They’re a popular sight around the Maldives and up the southeastern coast of Africa. The most popular spots are rocky outcrops and corals with abundant caves, crevices, and water currents.
It’s common to spot that burst of golden yellow color in the middle of other shoals of fish.
As planktivores, Midas blennies know to go where the food is – and they’ll join in the fray with pink bar anthias, fusilier damselfish, or sea goldies.
The schools provide another valuable benefit for these blennies – a boost of buoyancy.
They lack swim bladders and can’t remain in the water column for significant periods. The additional fins working around them give them the lift they need to snap up tasty snacks drifting by.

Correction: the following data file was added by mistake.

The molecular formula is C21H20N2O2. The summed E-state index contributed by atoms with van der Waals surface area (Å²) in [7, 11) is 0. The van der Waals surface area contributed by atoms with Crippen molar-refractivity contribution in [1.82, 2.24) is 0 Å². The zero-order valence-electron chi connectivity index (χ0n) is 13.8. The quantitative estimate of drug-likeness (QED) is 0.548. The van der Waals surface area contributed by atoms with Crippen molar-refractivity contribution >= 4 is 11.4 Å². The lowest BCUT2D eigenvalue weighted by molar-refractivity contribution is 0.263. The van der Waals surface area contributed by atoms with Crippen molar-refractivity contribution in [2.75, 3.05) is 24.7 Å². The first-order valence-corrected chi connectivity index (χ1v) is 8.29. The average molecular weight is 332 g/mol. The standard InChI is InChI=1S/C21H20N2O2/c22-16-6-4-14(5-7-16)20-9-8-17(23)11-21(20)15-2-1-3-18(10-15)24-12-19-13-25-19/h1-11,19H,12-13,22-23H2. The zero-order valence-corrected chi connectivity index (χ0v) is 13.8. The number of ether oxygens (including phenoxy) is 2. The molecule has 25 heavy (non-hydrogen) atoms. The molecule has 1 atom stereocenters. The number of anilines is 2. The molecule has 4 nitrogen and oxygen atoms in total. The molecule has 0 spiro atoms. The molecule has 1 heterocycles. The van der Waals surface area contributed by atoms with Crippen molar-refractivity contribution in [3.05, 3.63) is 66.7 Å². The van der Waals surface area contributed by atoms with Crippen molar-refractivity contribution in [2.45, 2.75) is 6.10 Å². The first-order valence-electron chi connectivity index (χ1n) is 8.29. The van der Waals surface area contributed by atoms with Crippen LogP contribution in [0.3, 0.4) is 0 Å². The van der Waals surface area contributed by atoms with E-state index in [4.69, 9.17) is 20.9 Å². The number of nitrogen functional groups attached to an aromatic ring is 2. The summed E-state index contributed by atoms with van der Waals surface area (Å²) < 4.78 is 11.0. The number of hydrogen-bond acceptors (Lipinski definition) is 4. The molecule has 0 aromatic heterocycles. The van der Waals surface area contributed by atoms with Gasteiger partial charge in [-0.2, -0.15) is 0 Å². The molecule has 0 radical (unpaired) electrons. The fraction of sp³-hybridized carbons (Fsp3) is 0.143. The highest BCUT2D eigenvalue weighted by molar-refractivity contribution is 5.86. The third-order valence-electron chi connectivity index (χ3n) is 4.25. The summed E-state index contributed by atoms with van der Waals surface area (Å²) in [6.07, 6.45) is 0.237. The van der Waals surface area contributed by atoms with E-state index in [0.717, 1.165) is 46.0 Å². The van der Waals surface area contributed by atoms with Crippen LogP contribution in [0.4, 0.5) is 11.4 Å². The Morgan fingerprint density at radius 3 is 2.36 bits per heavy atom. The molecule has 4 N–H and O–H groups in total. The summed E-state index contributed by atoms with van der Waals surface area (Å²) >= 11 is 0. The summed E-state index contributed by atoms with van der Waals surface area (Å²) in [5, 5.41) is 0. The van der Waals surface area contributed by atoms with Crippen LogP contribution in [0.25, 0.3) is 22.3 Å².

And since that bright flash of yellow may or may not stand out?
The Midas blenny has a handy trick of changing color. They can blend in with the crowd or even the rocks they’re exploring.
The color-change can also represent a shift in the blenny’s mood (or health).
Aquarists love the Midas blenny for their color, behavior, and dietary habits. But they’re also handy to have around because they don’t require a ton of room.
They only top out around 4-6 inches (10-15 cm) when they finish growing.
Even with their ability to adjust coloration, Midas blennies find themselves on plenty of other fishes’ menus.
They have a few tricky management needs that aquarists can struggle with, too. So it’s no surprise to find they only manage an average lifespan.